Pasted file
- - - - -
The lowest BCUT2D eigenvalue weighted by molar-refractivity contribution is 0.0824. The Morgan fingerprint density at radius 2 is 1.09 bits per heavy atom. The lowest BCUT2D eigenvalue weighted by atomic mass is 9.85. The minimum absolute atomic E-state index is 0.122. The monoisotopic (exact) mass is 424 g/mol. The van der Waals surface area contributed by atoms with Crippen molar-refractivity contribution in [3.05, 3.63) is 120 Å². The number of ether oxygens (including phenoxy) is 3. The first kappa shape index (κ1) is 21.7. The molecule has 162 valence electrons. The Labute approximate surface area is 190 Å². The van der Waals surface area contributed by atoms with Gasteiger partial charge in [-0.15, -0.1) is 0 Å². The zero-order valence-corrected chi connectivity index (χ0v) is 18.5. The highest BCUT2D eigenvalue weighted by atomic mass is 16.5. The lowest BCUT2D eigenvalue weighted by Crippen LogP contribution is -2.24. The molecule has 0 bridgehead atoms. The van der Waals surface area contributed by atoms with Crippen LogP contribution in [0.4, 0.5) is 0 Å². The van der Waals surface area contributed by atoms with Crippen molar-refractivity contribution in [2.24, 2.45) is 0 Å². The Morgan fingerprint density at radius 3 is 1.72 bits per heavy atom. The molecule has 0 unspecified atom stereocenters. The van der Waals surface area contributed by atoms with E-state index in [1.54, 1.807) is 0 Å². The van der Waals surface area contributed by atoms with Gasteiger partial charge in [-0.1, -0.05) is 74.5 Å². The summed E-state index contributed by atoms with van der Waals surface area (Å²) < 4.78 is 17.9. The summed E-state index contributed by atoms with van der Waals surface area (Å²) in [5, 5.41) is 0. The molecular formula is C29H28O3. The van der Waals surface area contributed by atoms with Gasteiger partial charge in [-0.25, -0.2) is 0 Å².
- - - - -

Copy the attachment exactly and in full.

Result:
The lowest BCUT2D eigenvalue weighted by molar-refractivity contribution is 0.0824. The Morgan fingerprint density at radius 2 is 1.09 bits per heavy atom. The lowest BCUT2D eigenvalue weighted by atomic mass is 9.85. The minimum absolute atomic E-state index is 0.122. The monoisotopic (exact) mass is 424 g/mol. The van der Waals surface area contributed by atoms with Crippen molar-refractivity contribution in [3.05, 3.63) is 120 Å². The number of ether oxygens (including phenoxy) is 3. The first kappa shape index (κ1) is 21.7. The molecule has 162 valence electrons. The Labute approximate surface area is 190 Å². The van der Waals surface area contributed by atoms with Gasteiger partial charge in [-0.15, -0.1) is 0 Å². The zero-order valence-corrected chi connectivity index (χ0v) is 18.5. The highest BCUT2D eigenvalue weighted by atomic mass is 16.5. The lowest BCUT2D eigenvalue weighted by Crippen LogP contribution is -2.24. The molecule has 0 bridgehead atoms. The van der Waals surface area contributed by atoms with Crippen LogP contribution in [0.4, 0.5) is 0 Å². The van der Waals surface area contributed by atoms with Crippen molar-refractivity contribution in [2.24, 2.45) is 0 Å². The Morgan fingerprint density at radius 3 is 1.72 bits per heavy atom. The molecule has 0 unspecified atom stereocenters. The van der Waals surface area contributed by atoms with E-state index in [1.54, 1.807) is 0 Å². The van der Waals surface area contributed by atoms with Gasteiger partial charge in [-0.1, -0.05) is 74.5 Å². The summed E-state index contributed by atoms with van der Waals surface area (Å²) < 4.78 is 17.9. The summed E-state index contributed by atoms with van der Waals surface area (Å²) in [5, 5.41) is 0. The molecular formula is C29H28O3. The van der Waals surface area contributed by atoms with Gasteiger partial charge in [-0.25, -0.2) is 0 Å².